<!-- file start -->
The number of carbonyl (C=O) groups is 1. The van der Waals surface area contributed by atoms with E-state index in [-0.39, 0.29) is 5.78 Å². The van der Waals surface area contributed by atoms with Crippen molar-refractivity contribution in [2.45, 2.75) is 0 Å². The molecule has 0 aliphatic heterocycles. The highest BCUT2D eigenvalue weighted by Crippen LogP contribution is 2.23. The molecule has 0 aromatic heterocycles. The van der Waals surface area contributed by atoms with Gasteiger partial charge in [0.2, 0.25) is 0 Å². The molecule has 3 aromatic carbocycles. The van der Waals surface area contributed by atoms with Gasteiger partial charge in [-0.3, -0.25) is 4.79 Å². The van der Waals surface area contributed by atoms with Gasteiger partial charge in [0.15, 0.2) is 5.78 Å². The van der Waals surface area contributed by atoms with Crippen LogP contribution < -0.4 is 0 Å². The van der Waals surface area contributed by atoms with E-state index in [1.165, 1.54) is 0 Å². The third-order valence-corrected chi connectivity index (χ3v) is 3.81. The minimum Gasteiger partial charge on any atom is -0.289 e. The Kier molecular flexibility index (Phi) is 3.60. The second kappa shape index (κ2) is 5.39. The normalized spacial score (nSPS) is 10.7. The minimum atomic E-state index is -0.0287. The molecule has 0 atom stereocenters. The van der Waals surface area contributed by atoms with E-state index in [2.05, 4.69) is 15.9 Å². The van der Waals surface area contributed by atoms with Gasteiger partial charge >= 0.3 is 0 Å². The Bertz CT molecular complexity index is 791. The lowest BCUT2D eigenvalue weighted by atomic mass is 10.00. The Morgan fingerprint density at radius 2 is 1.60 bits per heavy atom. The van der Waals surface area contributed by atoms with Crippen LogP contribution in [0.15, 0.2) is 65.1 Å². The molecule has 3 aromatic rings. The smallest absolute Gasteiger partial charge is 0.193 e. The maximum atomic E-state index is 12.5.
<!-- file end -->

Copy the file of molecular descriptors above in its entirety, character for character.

The number of carbonyl (C=O) groups is 1. The van der Waals surface area contributed by atoms with E-state index in [-0.39, 0.29) is 5.78 Å². The van der Waals surface area contributed by atoms with Crippen molar-refractivity contribution in [2.45, 2.75) is 0 Å². The molecule has 0 aliphatic heterocycles. The highest BCUT2D eigenvalue weighted by Crippen LogP contribution is 2.23. The molecule has 0 aromatic heterocycles. The van der Waals surface area contributed by atoms with Gasteiger partial charge in [0.2, 0.25) is 0 Å². The molecule has 3 aromatic carbocycles. The van der Waals surface area contributed by atoms with Gasteiger partial charge in [-0.3, -0.25) is 4.79 Å². The van der Waals surface area contributed by atoms with Gasteiger partial charge in [0.15, 0.2) is 5.78 Å². The van der Waals surface area contributed by atoms with Crippen LogP contribution < -0.4 is 0 Å². The van der Waals surface area contributed by atoms with E-state index in [1.165, 1.54) is 0 Å². The third-order valence-corrected chi connectivity index (χ3v) is 3.81. The minimum Gasteiger partial charge on any atom is -0.289 e. The Kier molecular flexibility index (Phi) is 3.60. The second kappa shape index (κ2) is 5.39. The normalized spacial score (nSPS) is 10.7. The minimum atomic E-state index is -0.0287. The molecule has 0 atom stereocenters. The van der Waals surface area contributed by atoms with E-state index in [2.05, 4.69) is 15.9 Å². The van der Waals surface area contributed by atoms with Gasteiger partial charge >= 0.3 is 0 Å². The Bertz CT molecular complexity index is 791. The lowest BCUT2D eigenvalue weighted by atomic mass is 10.00. The Morgan fingerprint density at radius 2 is 1.60 bits per heavy atom. The van der Waals surface area contributed by atoms with Crippen LogP contribution in [0.15, 0.2) is 65.1 Å². The molecule has 3 aromatic rings. The smallest absolute Gasteiger partial charge is 0.193 e. The maximum atomic E-state index is 12.5.